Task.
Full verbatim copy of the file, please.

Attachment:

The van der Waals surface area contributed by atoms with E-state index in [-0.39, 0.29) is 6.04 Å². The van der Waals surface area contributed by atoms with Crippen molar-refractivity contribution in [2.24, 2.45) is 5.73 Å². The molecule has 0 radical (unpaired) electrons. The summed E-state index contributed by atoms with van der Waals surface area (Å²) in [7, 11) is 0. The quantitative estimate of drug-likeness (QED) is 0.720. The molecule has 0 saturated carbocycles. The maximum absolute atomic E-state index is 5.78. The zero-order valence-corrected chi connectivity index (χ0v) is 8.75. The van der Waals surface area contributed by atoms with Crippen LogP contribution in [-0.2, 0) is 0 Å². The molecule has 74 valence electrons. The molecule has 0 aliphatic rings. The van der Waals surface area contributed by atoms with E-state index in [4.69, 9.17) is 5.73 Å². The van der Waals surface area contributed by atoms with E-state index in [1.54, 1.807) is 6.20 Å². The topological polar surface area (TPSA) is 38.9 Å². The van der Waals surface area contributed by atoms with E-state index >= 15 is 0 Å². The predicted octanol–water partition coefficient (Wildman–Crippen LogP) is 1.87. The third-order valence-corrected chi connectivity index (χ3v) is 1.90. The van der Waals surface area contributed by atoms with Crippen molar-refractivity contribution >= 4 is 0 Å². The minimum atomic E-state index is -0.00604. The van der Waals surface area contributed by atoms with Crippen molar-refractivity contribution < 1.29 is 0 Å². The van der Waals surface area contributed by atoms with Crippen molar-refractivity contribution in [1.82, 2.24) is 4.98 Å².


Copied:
The van der Waals surface area contributed by atoms with E-state index in [-0.39, 0.29) is 6.04 Å². The van der Waals surface area contributed by atoms with Crippen molar-refractivity contribution in [2.24, 2.45) is 5.73 Å². The molecule has 0 radical (unpaired) electrons. The summed E-state index contributed by atoms with van der Waals surface area (Å²) in [7, 11) is 0. The quantitative estimate of drug-likeness (QED) is 0.720. The molecule has 0 saturated carbocycles. The maximum absolute atomic E-state index is 5.78. The zero-order valence-corrected chi connectivity index (χ0v) is 8.75. The van der Waals surface area contributed by atoms with Crippen LogP contribution in [-0.2, 0) is 0 Å². The molecule has 74 valence electrons. The molecule has 0 aliphatic rings. The van der Waals surface area contributed by atoms with E-state index in [4.69, 9.17) is 5.73 Å². The van der Waals surface area contributed by atoms with E-state index in [1.54, 1.807) is 6.20 Å². The topological polar surface area (TPSA) is 38.9 Å². The van der Waals surface area contributed by atoms with E-state index >= 15 is 0 Å². The predicted octanol–water partition coefficient (Wildman–Crippen LogP) is 1.87. The third-order valence-corrected chi connectivity index (χ3v) is 1.90. The van der Waals surface area contributed by atoms with Crippen molar-refractivity contribution >= 4 is 0 Å². The minimum atomic E-state index is -0.00604. The van der Waals surface area contributed by atoms with Crippen molar-refractivity contribution < 1.29 is 0 Å². The van der Waals surface area contributed by atoms with Crippen molar-refractivity contribution in [1.82, 2.24) is 4.98 Å².